April 19, 2016

Bosun, or boatswain... no matter how you call them, a bosun is a key person on board an offshore vessel: the foreman of the deck crew. Joint interview with two BOURBON bosuns.

Their names are Frank William Isaac and Trond Haukas. One is South African, while the other is Norwegian. Working on two different BOURBON vessels, thousands of kilometers from one another, they have the same role, and the same passion: that of the bosun.

"As the bosun, I'm the link between mate and the rest of the crew. Every day, I plan the logistical and maintenance operations and make sure they are performed correctly," says Trond Haukas, bosun aboard the Bourbon Mistral, a PSV (Platform Supply Vessel) operating off Denmark. Depending on the type of vessel, PSV or AHTS, these operations include the loading and unloading of equipment, equipment refueling and transport, positioning oil platforms, and all of the vessel's maintenance operations. "I would also say that training is an integral part of the job," adds Frank Isaac, bosun aboard the Bourbon Liberty 305, an AHTS operating off Congo. "We must teach and show seafarers how to do the work safely. Our serving as an example as the bosun ensures onboard operational excellence."

Before becoming bosuns in offshore marine services, Frank and Trond both were seafarers in other sectors first: merchant shipping for the former, and fishing for the latter. "Practice makes perfect!" says Trond, who has worked for BOURBON since 2005. Like Frank, he learned his trade on the job. "The more time you spend on deck, the more experience you get in order to become a bosun. That's what enables us to share our expertise with our teams," confirms Frank Isaac, a BOURBON employee since 2013.



Performing operations in accordance with the group's safety standards is a top priority for our bosuns "It's up to me to identify any non-compliance or near miss and to inform the captain, the mate, and the chief engineer," says Trond Haukas. In particular, there is the stop work policy, which requires us to shut down an operation when an abnormality is detected, until it is corrected. The clear deck policy is another safety measure that is scrupulously followed: it requires clearing the deck entirely in anticipation of a load.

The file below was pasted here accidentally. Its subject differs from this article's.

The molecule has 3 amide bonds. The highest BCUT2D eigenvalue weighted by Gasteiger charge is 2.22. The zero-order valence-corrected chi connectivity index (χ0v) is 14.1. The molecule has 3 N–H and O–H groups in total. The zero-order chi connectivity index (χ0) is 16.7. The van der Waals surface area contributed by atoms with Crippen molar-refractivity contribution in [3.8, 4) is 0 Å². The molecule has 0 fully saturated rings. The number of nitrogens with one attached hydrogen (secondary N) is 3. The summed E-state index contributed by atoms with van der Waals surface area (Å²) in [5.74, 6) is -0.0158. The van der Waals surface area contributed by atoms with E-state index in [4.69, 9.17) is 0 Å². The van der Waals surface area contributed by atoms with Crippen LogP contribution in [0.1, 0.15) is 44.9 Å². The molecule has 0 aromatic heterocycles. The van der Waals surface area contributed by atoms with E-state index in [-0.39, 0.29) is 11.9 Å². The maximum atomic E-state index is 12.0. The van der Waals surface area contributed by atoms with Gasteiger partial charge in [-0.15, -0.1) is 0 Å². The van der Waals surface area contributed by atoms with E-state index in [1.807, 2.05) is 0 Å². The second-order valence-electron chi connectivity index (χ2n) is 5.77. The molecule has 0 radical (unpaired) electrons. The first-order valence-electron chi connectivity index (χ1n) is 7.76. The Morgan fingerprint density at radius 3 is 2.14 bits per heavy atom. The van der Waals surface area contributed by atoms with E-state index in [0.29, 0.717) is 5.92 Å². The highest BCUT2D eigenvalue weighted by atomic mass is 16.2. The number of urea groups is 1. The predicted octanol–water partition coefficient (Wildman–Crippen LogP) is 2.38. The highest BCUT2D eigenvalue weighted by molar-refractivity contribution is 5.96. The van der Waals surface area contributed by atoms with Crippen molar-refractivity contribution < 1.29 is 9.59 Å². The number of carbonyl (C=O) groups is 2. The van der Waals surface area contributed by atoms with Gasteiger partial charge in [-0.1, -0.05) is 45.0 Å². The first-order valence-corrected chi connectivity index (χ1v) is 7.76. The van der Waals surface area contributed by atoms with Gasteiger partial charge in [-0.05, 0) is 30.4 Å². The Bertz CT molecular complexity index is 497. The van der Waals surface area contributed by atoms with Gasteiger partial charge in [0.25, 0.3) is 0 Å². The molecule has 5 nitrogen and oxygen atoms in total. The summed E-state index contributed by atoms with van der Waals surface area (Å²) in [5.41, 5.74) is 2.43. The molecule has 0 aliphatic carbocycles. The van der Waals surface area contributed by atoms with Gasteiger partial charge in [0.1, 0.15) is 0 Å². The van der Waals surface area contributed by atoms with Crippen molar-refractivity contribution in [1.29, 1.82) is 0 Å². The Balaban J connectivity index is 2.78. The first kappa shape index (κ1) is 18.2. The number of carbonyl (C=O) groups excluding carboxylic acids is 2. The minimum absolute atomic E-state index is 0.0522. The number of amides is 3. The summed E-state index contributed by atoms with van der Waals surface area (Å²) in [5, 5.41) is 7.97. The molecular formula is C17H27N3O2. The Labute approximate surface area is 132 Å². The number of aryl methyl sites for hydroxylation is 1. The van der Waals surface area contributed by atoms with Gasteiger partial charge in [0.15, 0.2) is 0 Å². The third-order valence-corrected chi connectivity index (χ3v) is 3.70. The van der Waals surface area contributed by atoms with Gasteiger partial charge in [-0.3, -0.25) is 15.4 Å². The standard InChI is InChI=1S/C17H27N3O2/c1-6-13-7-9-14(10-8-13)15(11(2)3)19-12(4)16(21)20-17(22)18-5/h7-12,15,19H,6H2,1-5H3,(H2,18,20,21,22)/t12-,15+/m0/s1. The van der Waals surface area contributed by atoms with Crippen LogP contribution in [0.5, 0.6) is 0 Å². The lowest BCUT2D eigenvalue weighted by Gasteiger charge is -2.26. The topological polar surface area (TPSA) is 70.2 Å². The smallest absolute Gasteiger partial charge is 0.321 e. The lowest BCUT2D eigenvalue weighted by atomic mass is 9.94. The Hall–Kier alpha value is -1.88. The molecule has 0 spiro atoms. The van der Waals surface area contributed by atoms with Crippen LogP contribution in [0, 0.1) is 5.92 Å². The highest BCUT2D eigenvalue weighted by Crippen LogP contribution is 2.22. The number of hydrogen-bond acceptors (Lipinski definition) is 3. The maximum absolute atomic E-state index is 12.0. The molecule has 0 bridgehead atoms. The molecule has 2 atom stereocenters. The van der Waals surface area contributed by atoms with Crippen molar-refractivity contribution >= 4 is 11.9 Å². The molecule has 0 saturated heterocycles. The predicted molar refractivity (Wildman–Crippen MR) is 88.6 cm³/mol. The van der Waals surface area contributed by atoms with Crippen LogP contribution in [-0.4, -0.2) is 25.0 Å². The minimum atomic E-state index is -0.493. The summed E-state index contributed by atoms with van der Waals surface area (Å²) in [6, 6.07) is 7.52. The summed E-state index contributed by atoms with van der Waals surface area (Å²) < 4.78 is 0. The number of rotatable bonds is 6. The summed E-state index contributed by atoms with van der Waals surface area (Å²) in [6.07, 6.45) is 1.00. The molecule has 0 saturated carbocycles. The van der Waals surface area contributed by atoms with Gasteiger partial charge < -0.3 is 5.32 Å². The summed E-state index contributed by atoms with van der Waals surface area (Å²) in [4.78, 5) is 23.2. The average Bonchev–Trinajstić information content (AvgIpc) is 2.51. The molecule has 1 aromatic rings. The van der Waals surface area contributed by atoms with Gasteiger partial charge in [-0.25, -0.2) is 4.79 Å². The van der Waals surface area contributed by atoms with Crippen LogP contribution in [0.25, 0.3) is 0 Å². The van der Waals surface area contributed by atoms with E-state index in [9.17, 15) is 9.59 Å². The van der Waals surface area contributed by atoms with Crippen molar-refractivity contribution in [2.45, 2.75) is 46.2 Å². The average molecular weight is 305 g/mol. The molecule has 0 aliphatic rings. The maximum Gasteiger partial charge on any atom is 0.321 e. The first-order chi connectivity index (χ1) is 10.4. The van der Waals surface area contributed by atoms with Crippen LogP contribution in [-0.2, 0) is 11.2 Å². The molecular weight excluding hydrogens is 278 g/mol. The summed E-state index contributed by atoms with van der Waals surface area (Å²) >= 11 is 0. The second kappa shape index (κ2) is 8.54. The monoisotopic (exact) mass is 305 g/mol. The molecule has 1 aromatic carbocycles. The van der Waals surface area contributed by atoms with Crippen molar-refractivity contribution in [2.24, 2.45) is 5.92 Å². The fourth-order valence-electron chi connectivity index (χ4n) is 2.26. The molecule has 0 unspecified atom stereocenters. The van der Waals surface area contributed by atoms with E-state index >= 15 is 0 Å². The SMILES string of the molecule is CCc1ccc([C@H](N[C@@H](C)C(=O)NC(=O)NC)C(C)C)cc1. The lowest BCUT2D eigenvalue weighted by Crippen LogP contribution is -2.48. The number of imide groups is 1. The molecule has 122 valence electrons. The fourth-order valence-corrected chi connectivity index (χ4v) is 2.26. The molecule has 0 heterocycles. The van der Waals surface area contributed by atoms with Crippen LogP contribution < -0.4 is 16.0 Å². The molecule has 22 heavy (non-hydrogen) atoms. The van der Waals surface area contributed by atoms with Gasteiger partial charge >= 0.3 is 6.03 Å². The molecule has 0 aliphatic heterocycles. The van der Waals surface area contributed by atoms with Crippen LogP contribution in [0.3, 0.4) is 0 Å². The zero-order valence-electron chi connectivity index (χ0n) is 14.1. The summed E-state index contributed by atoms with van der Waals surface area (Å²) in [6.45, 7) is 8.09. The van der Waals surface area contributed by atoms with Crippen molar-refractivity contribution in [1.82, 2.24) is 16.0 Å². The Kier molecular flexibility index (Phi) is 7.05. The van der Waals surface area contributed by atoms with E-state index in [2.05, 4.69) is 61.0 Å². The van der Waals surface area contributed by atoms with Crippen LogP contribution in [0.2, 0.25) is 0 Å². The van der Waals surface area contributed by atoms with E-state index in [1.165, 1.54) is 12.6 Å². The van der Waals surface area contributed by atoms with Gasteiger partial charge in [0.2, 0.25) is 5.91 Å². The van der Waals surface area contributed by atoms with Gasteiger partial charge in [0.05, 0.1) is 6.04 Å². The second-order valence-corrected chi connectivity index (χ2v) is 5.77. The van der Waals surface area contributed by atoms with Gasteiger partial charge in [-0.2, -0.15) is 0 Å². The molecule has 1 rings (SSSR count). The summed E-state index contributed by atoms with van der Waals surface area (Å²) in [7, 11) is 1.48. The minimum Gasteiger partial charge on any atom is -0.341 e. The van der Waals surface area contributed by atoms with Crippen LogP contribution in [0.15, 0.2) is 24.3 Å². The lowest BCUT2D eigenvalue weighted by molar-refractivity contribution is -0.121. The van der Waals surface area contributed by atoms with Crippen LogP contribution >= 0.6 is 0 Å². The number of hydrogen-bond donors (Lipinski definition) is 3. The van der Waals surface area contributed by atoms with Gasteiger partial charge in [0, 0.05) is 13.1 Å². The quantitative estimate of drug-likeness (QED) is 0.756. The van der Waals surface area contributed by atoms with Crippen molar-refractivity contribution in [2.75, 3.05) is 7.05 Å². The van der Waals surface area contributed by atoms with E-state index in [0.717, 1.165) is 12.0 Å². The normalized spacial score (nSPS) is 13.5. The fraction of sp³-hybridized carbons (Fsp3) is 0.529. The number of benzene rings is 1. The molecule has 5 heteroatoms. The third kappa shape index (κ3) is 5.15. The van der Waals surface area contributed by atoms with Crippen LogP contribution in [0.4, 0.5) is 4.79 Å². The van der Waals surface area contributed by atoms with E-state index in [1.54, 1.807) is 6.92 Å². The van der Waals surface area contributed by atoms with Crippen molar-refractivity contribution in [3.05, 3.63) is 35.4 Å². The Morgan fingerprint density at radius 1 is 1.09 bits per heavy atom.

"Day by day, my role is also to take care of my colleagues and myself, for example by making sure of the proper wearing of personal protective equipment" Trond adds. It's a responsibility that Frank Isaac echoes: "I always tell my crew: watch out for yourself and for others. We all have 10 fingers and 10 toes each, and I want to keep it that way!"


"Our serving as an example as the bosun ensures onboard operational excellence."



As in any trade, there are difficulties. These can be personal or professional. "What weighs on me the most," says Trond, "is being away from my family for several weeks in a row." As for Frank, he notes an operational challenge: "My biggest challenge at the moment is overcoming the language barrier. My native language is English. Here in Congo, the first language is French. It's not always easy to communicate under these conditions!"

Both, however, agree on the advantages of the job: discovering new countries, the encounters, the cultural wealth they are exposed to... "China, Russia, Nigeria, Congo, Angola, Namibia: those are just a few of the countries I've been lucky enough to visit!" Trond enthuses.

As for Frank, he says he loves to share his experience of the sea with the other crew members, particularly those new to the job. He tells: "When a young person comes on board for 1st time and is feeling seasick, I send them to get for vegetables from the chef and make them a garland for around their neck, just for fun and to relax the atmosphere! It reminds me of my own beginnings in 1977, when I was getting on board for 30 days aboard my first vessel, a Super Tanker..."  It just goes to show that there are many ways to help bring us together, and that's preferable, since, as Trond says,"By working together, we do things in a safe and efficient manner."


Bourbon behind the scenes